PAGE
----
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Criticizing the critics Print E-mail
By Joseph Cardinal Ratzinger   
Thursday, 04 July 2013

We need a self-criticism of the historical method that can expand to an analysis of historical reason itself, in continuity with and in development of the famous critique of reason by Immanuel Kant. Let me assure you at once that I do not presume to accomplish so vast an undertaking in the short time we have together. But we must make some start, even if it is by way of just preliminary explorations in what is still a largely uncharted land. The self-critique of historical method would have to begin, it seems, by reading its conclusions in a diachronic manner so that the appearance of a quasi-clinical-scientific certainty is avoided. It has been this appearance of certainty that has caused its conclusions to be accepted so far and wide.
In fact, at the heart of the historical-critical method lies the effort, to establish in the field of history a level of methodological precision that would yield conclusions of the same certainty as in the field of the natural sciences. But what one exegete takes as definite can only be called into question by other exegetes. This is a practical rule that is presupposed as plainly and self-evidently valid. Now, if the natural science model is to be followed without hesitation, then the importance of the Heisenberg principle should be applied to the historical-critical method as well. Heisenberg has shown that the outcome of a given experiment is heavily influenced by the point of view of the observer. So much is this the case that both observers questions and observations continue to change themselves in the natural course of events. When applied to the witness of history, this means that interpretation can never be just a simple reproduction of history’s being, “as it was.” The word “interpretation” gives us a clue to the question itself: every exegesis requires an “inter” an entering in and a being “inter” or between things; this is the involvement of the interpreter himself. Pure objectivity is an absurd abstraction. It is not the uninvolved who comes to knowledge; rather, interest itself is a requirement for the possibility of coming to know.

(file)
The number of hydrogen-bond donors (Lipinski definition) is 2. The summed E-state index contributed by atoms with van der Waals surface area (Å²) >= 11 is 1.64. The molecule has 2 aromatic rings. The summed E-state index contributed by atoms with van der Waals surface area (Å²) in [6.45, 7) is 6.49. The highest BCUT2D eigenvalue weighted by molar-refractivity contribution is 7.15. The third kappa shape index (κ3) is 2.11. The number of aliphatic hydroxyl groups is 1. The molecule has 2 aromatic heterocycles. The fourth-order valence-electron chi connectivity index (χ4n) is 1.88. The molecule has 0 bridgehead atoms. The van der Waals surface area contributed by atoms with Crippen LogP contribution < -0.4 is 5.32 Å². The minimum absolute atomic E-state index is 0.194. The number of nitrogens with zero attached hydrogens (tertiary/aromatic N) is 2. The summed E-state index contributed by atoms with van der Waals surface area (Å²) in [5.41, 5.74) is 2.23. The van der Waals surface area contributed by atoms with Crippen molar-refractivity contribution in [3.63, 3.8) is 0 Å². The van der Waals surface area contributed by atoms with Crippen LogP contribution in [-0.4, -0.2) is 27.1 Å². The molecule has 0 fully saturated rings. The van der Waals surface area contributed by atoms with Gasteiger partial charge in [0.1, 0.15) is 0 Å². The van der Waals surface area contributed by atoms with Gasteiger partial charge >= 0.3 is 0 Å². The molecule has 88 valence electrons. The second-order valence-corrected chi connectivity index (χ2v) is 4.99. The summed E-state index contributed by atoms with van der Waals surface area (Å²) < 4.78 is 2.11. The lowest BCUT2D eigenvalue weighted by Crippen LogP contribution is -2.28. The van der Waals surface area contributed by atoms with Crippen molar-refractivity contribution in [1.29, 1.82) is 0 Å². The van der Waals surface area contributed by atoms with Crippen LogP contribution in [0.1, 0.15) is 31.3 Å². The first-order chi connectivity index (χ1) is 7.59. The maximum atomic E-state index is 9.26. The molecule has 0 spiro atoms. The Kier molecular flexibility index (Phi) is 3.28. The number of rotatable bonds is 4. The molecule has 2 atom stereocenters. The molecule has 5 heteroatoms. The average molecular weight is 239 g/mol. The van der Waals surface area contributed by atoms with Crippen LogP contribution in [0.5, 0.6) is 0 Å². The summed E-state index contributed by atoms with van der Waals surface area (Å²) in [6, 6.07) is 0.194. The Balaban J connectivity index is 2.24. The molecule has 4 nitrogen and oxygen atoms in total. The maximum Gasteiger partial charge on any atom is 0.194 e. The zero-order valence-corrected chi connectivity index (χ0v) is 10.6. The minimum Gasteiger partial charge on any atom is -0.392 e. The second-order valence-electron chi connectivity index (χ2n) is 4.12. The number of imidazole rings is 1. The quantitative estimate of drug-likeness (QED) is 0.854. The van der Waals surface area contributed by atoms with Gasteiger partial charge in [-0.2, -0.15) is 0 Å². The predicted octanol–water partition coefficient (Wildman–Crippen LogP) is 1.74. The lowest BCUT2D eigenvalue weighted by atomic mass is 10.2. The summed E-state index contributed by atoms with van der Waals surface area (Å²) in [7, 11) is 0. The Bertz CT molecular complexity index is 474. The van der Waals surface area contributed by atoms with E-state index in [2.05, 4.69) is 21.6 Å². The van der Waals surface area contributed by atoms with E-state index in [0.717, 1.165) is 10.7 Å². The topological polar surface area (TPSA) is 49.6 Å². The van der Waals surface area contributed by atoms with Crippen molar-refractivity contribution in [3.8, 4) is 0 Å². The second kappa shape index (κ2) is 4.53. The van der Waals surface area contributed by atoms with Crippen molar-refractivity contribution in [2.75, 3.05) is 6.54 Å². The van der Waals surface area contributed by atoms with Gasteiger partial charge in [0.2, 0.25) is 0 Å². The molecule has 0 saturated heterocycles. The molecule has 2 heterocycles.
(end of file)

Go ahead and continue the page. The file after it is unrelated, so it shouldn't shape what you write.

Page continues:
Here, then, is the question: how does one come to be interested, not so that the self drowns out the voice of the other, but in such a way that one develops a kind of inner understanding for things of the past, and ears to listen to the word they speak to us today?
 
– from Biblical Interpretation in Crisis: On the Question of the Foundations 
and Approaches of Exegesis Today,” a lecture given at Saint Peters Church in New York, New York, January 27, 1988 

 
 

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